Woman Tries To Set Martin Luther King Jr.’s Birth Home On Fire, Police Say

The house could have been torched in seconds if bystanders didn’t intervene, says Atlanta fire chief.

Atlanta police arrested a woman Thursday (Dec. 7) for allegedly attempting to set fire to the birth home of Dr. Martin Luther King, Jr.

According to the police report, an officer responded at approximately 5:45 p.m. on Thursday to a call about vandalism in progress at the property. People at the scene restrained the suspect, who they said was pouring gasoline on the exterior of the historic house. 

Authorities identified the suspect as Laneisha Shantrice Henderson, 26, of Brandon, Fla. She was charged with attempted arson and interfering with government property. Police transported her to Grady Detention Center for an evaluation before transferring her to Fulton County Jail. The investigation is ongoing.

Local station WSB obtained video from a witness that purports to show Henderson dressed in all black, pouring gasoline on the windows and bushes outside the home. Two Utah tourists at the site stopped Henderson, and two off-duty NYPD officers visiting the center detained her until the Atlanta police arrived.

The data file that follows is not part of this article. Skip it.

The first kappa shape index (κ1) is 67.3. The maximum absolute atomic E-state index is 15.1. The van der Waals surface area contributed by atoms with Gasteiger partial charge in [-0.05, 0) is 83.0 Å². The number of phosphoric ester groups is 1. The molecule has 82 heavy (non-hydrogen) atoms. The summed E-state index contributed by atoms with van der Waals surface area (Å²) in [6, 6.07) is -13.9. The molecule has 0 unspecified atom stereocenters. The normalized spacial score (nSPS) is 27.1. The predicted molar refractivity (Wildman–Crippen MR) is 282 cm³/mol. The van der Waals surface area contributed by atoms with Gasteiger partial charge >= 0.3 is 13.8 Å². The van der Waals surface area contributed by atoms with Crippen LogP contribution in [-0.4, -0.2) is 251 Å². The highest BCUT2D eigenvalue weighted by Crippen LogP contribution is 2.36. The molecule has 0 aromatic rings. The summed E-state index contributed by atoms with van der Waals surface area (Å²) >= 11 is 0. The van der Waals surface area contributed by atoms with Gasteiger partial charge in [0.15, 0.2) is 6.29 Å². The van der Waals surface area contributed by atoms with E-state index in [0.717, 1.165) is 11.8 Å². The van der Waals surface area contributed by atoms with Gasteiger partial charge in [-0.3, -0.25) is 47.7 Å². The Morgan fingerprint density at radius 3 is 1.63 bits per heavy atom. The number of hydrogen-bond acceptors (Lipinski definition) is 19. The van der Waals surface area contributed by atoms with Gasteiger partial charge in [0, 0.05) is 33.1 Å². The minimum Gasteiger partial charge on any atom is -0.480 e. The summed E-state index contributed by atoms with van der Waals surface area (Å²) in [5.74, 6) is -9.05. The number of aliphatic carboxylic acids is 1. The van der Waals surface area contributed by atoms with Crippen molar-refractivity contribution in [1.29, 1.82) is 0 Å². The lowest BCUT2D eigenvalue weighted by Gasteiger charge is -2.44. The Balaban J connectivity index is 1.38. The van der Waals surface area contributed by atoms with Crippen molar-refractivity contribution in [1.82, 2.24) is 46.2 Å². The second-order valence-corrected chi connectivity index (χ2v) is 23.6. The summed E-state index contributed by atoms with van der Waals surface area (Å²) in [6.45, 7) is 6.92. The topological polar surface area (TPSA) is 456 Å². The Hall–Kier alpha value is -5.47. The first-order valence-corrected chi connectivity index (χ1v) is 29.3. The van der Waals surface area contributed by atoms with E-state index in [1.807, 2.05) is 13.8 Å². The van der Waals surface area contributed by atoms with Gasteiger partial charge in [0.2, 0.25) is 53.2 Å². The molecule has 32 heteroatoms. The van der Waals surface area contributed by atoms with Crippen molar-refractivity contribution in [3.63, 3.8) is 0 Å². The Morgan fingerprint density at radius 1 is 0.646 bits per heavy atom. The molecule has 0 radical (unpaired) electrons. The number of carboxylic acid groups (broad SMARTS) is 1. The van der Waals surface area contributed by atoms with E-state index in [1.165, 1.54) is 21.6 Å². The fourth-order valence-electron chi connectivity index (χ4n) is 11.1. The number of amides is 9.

Atlanta Fire Department Battalion Chief Jerry DeBerry told WSB that “it could have been a matter of seconds before the house was engulfed in flames” had the witnesses not intervened.  

The King family thanked the witnesses for their quick action.

“We appreciate the intervention of several good Samaritans, tourists and off-duty police officers, whose quick thinking and actions averted a tragic loss of such an important symbol of America's civil rights history,” a statement from Martin Luther King III read, according to CBS News.

The Martin Luther King Jr. Center posted the following statement.

The National Parks Foundation bought the home from the King Center for $1.9 million in 2018, according to The New York Times. MLK was born in an upstairs bedroom of the two-story house in 1929 and lived there for 12 years with his parents and grandparents.

Michigan Home Where Malcolm X Once Lived Added To National Register Of Historic Places

Officials had suspended tours of the house in November for renovations and plan to reopen it to the public in 2025.

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